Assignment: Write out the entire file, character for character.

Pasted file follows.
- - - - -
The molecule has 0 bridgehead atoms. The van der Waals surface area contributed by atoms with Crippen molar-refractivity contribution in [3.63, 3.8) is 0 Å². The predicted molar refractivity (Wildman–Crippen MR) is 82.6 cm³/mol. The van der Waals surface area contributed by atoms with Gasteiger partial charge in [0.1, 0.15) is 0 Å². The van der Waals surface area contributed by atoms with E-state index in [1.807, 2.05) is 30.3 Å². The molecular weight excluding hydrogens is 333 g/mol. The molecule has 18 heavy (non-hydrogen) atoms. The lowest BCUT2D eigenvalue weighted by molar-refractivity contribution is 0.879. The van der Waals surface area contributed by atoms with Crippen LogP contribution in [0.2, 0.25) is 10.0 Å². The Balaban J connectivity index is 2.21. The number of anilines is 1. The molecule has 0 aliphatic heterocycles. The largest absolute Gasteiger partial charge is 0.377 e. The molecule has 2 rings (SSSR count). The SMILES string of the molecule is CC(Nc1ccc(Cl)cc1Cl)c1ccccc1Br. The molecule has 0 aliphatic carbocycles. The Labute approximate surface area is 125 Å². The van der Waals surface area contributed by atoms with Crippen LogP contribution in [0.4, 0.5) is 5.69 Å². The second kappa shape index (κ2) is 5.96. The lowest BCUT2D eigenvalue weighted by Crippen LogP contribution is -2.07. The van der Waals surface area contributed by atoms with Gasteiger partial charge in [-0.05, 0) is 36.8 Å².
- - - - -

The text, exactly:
The molecule has 0 bridgehead atoms. The van der Waals surface area contributed by atoms with Crippen molar-refractivity contribution in [3.63, 3.8) is 0 Å². The predicted molar refractivity (Wildman–Crippen MR) is 82.6 cm³/mol. The van der Waals surface area contributed by atoms with Gasteiger partial charge in [0.1, 0.15) is 0 Å². The van der Waals surface area contributed by atoms with E-state index in [1.807, 2.05) is 30.3 Å². The molecular weight excluding hydrogens is 333 g/mol. The molecule has 18 heavy (non-hydrogen) atoms. The lowest BCUT2D eigenvalue weighted by molar-refractivity contribution is 0.879. The van der Waals surface area contributed by atoms with Crippen LogP contribution in [0.2, 0.25) is 10.0 Å². The Balaban J connectivity index is 2.21. The number of anilines is 1. The molecule has 0 aliphatic heterocycles. The largest absolute Gasteiger partial charge is 0.377 e. The molecule has 2 rings (SSSR count). The SMILES string of the molecule is CC(Nc1ccc(Cl)cc1Cl)c1ccccc1Br. The molecule has 0 aliphatic carbocycles. The Labute approximate surface area is 125 Å². The van der Waals surface area contributed by atoms with Crippen LogP contribution in [0.4, 0.5) is 5.69 Å². The second kappa shape index (κ2) is 5.96. The lowest BCUT2D eigenvalue weighted by Crippen LogP contribution is -2.07. The van der Waals surface area contributed by atoms with Gasteiger partial charge in [-0.05, 0) is 36.8 Å².